Housing and unit values dropped in the September quarter, reflecting the increasing property weakness in Australia before successive interest rate cuts were made.
Liam O'Hara, a senior economist for Australian Property Monitors, said he foresees property prices continuing to fall moderately over the next six months. But the time for buyers to get into the market may be at hand, or not far off, he said.
"This is a good sign for potential buyers," he said. "Only when they believe prices have fallen enough, and the economy gains upward momentum, will confidence return to more positive levels."
O'Hara said he didn't assume the successive drops of 1% and 0.75% in the official cash rate in October and November respectively would result in a full market recovery.
"Dramatic reductions in the official interest rate as witnessed in early October and November will lift confidence and help stabilise property prices in the short term," he said.
"However, if economic growth continues to decline, feeding into significantly higher unemployment, then the outlook is certain. Property prices and activity will drop and further official interest rate cuts may be needed," O'Hara continued.
What's been a down year for many of those looking to sell a home has had the opposite effect for buyers. "Over the year, Sydney witnessed a 3.1% drop in median house prices, which is an approximate saving of $17,000 for potential buyers and investors when compared to this time last year," said O'Hara.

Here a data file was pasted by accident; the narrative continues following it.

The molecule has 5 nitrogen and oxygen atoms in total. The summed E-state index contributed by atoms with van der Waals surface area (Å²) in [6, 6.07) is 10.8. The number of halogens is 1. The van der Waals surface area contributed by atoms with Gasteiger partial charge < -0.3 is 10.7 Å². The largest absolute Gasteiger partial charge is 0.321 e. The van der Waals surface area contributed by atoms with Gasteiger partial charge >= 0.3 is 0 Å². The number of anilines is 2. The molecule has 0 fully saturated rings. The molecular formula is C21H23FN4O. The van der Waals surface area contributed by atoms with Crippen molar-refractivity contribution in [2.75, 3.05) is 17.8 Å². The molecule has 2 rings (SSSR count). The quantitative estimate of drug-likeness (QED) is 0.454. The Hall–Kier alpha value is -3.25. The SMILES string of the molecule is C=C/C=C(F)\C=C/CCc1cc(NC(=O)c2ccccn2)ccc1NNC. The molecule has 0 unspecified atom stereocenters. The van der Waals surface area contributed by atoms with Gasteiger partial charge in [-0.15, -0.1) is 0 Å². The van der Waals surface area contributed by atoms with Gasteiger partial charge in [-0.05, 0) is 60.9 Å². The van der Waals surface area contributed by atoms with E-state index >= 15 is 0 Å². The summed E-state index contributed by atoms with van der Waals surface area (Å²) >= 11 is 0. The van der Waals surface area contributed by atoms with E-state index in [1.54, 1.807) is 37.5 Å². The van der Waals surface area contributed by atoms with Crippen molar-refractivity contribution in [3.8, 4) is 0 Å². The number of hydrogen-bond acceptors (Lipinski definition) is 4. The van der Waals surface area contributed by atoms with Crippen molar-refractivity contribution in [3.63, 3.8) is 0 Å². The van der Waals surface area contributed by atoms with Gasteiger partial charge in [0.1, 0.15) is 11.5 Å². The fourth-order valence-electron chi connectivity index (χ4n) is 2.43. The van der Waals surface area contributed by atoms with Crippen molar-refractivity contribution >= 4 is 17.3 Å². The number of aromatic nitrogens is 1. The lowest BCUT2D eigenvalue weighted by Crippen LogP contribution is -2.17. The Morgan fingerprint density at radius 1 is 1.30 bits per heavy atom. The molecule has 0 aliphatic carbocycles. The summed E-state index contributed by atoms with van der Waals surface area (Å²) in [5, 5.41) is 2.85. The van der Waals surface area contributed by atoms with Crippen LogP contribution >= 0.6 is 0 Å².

First homebuyers in Sydney taking advantage of this can couple that with up to $24,000 in government grants, although O’Hara still described the current national market as "over-inflated".
Perth has had the worst overall performance of any state capital over the past year, with house and unit prices falling 3.4% and 4.2% respectively in the September quarter. Compared to a year earlier, house prices in Perth fell 6.7%, and unit prices fell 4.8%.
Sydney, Brisbane, Canberra and Hobart also all showed negative quarterly growth for houses. Units in Sydney, Melbourne, Brisbane and Canberra also recorded negative quarterly growth.
Conversely, Darwin house and unit prices grew 1.4% and 8.2% respectively in the September quarter.
Over the year, Darwin house and unit prices rose 9.4% and 7.7%. Adelaide also showed mostly positive gains, growing over the quarter by 1.2% for houses and remaining flat for units, while over the year house prices jumped a capital city high of 11.5% and units rose 8.8%.
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